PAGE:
North Cascades Institute Opposes Quarry MineNov. 4, 2020, midnight
Saul Weisberg, Executive Director of the North Cascades Institute, has written a splendid letter of opposition to Kiewit Infrastructure Company’s proposed quarry mine near Marblemount.
John Cooper, Planner/Geologist
Skagit County Planning and Development
1800 Continental Place
Mount Vernon, WA 98273
April 19, 2019
Re: Kiewit Infrastructure Quarry Operation, Permit PL19-0033
Dear Mr. Cooper and Skagit County Planning and Development:
I am writing to express North Cascades Institute’s concerns and opposition to the proposed Kiewit Infrastructure Quarry operation near Marblemount. The project will have significant negative impacts on the area’s natural and cultural resources that are at the core of our business and valued by our students, participants, staff and volunteers.
North Cascades Institute believe that a Determination of Significance is warranted under WAC 197-11-330 and that an Environmental Impact Statement should be required. The cumulative effects to the local community and environment will have significant adverse impacts, including blasting, traffic, noise, infrastructure, and significant impacts to the landscape and its human and non-human inhabitants which are not fully addressed in the proponents Biological Assessment and Cultural Resources review.
North Cascades Institute is a nonprofit organization that has been based in in Skagit County for 33 years. Our mission is to “inspire and empower environmental stewardship for all through transformative educational experiences in nature.” With 65 employees, we engage over 12,000 participants each year in more than 29,000 learner-days in the field. We attract people from diverse backgrounds to the Skagit River Watershed and North Cascades mountains to experience its unique natural and cultural history. Visitors to the region — drawn from across North America to its superlative natural beauty — add $36 million annually to our local economy, according to a 2015 National Park Service study.
North Cascades Institute depends upon a healthy ecosystem in the North Cascades and Upper Skagit Valley. Our work brings people together to learn about nature and engage in recreation, artistic inspiration, scientific research, and community building. Our programs engage the great natural heritage of this area to educate and inspire people of all ages, from Mountain School 5th graders to Youth Leadership Adventures high schoolers, graduate students to senior citizens, as well as families, conference participants, citizen scientists, teachers, and visiting artists and writers.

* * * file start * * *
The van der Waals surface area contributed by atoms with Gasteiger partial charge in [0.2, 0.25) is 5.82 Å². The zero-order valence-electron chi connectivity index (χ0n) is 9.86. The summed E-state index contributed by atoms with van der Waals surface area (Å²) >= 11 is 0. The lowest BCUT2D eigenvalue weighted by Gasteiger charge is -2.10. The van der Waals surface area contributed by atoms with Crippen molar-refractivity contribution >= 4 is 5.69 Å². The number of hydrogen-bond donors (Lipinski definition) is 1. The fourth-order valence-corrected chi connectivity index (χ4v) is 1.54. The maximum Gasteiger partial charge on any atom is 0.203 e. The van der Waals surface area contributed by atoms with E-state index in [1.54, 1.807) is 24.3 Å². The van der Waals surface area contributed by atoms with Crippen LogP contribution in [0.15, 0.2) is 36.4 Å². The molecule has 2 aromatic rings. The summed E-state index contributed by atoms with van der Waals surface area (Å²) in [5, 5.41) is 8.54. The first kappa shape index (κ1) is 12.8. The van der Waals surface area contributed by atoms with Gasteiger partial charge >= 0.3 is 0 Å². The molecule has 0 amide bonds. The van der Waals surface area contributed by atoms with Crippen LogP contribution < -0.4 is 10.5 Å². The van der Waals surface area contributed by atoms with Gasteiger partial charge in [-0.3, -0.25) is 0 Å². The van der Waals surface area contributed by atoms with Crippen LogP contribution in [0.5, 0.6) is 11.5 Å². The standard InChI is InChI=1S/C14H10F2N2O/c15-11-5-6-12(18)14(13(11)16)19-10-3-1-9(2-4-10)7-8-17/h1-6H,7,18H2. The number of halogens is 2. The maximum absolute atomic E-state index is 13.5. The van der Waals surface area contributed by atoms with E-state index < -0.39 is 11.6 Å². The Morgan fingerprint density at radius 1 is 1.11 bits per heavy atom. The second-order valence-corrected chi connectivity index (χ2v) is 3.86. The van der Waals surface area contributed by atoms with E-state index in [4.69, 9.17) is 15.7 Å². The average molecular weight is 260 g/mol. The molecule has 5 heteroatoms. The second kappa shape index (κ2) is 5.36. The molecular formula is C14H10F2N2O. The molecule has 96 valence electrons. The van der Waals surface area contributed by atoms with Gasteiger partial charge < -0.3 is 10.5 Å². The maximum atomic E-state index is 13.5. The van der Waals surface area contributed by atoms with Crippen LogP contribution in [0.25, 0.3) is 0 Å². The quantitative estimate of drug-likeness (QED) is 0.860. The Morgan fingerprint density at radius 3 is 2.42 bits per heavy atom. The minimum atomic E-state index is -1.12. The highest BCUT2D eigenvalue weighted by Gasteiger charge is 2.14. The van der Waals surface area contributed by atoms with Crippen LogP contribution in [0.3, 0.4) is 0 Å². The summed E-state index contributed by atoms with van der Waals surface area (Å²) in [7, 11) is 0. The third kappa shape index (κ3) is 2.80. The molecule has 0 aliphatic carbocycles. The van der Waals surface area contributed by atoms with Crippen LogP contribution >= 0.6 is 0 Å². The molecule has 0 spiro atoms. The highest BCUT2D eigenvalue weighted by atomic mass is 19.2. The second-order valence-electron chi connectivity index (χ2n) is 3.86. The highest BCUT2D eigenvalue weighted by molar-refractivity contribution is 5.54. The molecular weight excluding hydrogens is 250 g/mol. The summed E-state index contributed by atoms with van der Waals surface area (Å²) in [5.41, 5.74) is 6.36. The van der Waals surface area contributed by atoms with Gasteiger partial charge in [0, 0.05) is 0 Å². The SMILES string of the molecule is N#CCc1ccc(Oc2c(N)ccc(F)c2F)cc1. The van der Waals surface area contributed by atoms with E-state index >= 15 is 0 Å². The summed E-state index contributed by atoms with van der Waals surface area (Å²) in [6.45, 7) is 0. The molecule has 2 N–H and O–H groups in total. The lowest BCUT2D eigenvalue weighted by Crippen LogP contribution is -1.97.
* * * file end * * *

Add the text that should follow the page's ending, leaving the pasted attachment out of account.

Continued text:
Our Mountain School program has taught elementary school students from across the county about the natural and cultural resources of the region for 29 years. Skagit Tours, operated jointly with Seattle City Light, attracts more than 4,000 people to the Upper Skagit Valley to experience the region’s beauty on boat and walking tours. Our Graduate Residency program, in partnership with Western Washington University, has hosted more than 150 Master of Education students who have utilized this area as an outdoor classroom.
Our staff and graduate students are members of the upriver community, with many renting or owning homes in the area between Marblemount and Concrete, many in proximity to the proposed quarry. The Institute also owns three homes in Marblemount for our graduate students, staff, and their families. One of our residences fronts both the Skagit River and Diobsud Creek, where we are proudly working with the Skagit Land Trust, Skagit Fisheries Enhancement Group, the Upper Skagit Indian Tribe and Seattle City Light to enhance the conservation values of these important riparian zones that protect wildlife and salmon habitat.
The Kiewit Infrastructure Quarry Operation would cause many negative impacts:
• Harm to the integrity of the regional ecosystem, a national crown jewel, home to important fish and wildlife, ancient forests, clean water and a rich cultural history.
• Impacts to the federally-designated Skagit Wild and Scenic River, in particular endangered aquatic species (Chinook salmon, steelhead, and bull trout) in the Skagit River and Illabot Creek, and endangered marine species (orca whales) and sensitive wildlife (peregrine falcon, marbled murrelets, wolves) near the quarry.
• Human impacts in the local community as a result of increased industrial operations at the quarry, including daily blasting, logging and truck traffic, transportation and safety impacts for our staff using SR 20 as part of their daily commute and our and students arriving in school buses twice a week throughout the school year.
• Negative impacts to the local tourism and recreation economy, a powerful economic driver in Skagit County.
• Significant impacts to our neighbors, the Upper Skagit Indian Tribe, who have called this region home since time immemorial and depend on the continued health and integrity of the ecosystem for their way-of-life, self-identity and culture.
Thank you for the opportunity to comment on this proposal. If you have questions about our response, please feel free to contact us.
Saul Weisberg, Executive Director
North Cascades Institute